|  November 26, 2014  |  
Light Snow   32.0F  |  Forecast »

Alaska DOT&PF to Use New Tow Plows, Motorists Cautioned

Tow plow, working as intended.

Tow plow, working as intended.

Alaska DOT&PF

(JUNEAU, Alaska) – This spring state snow removal fleets in Juneau and Soldotna will be deploying new tow plows in an effort to clear roadways more efficiently. The Alaska Department of Transportation and Public Facilities (ADOT&PF) will be using the new snow removal equipment at both locations to determine how effective the tow plow can be on Alaska’s snow-covered roads.

“Several other states have been using tow plows for a few years now with great success,” said Michael Coffey, ADOT&PF statewide maintenance engineer. “Normally it takes two trucks in procession to clear two lanes of traffic. With a tow plow, one truck will be able to clear two lanes of traffic and the second truck can then focus on plowing additional roads sooner. This allows the department to clear roads more efficiently and improve traveler safety.”

Tow plows are a steerable, trailer-mounted plow pulled behind a conventional snowplow truck. When plowing snow, the tow plow can be steered into the right lane allowing the truck to clear two lanes of traffic simultaneously. Total cost for each tow plow was about $90,000.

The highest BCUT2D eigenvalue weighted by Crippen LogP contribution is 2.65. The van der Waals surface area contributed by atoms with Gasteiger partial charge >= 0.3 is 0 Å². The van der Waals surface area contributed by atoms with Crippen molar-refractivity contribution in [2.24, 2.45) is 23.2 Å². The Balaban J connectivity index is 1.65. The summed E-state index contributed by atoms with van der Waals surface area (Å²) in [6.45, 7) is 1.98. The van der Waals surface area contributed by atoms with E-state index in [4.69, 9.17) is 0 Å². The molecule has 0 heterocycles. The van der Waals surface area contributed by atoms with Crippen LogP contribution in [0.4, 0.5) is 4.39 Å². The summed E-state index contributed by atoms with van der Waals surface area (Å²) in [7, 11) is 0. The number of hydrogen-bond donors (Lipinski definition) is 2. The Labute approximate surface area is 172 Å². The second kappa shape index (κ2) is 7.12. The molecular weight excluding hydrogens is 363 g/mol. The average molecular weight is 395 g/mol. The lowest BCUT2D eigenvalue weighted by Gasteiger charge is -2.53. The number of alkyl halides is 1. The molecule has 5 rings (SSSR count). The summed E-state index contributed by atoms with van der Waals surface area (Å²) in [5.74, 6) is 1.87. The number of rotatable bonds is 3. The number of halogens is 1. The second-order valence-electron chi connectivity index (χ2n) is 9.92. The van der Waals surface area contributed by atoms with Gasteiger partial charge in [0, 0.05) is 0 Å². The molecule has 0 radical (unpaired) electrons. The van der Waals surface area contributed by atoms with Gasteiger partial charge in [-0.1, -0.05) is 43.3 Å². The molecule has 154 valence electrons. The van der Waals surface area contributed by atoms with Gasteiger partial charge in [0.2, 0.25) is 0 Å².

“At first sight, motorists may be alarmed by the extra plow blade angled out from behind the plow truck,” said Coffey. “We want to make sure that drivers aren’t caught off-guard and understand that the plow is working as intended.”

ADOT&PF reminds drivers to watch for snow removal equipment and to give them plenty of room; stay at least 200 feet back and do not pass on the right. Snow removal equipment can cause white out conditions when trailing motorists are driving too close.

Road conditions for Alaska highways are available online at 511.alaska.gov or by calling 511. For additional winter season resources and driving tips visit dot.alaska.gov/winter. ADOT&PF urges travelers to use these resources before traveling throughout the state.

The Alaska Department of Transportation and Public Facilities oversees 255 airports, 11 ferries serving 35 communities, 5,619 miles of highway and 720 public facilities throughout the state of Alaska. The mission of the department is to Get Alaska Moving through service and infrastructure.

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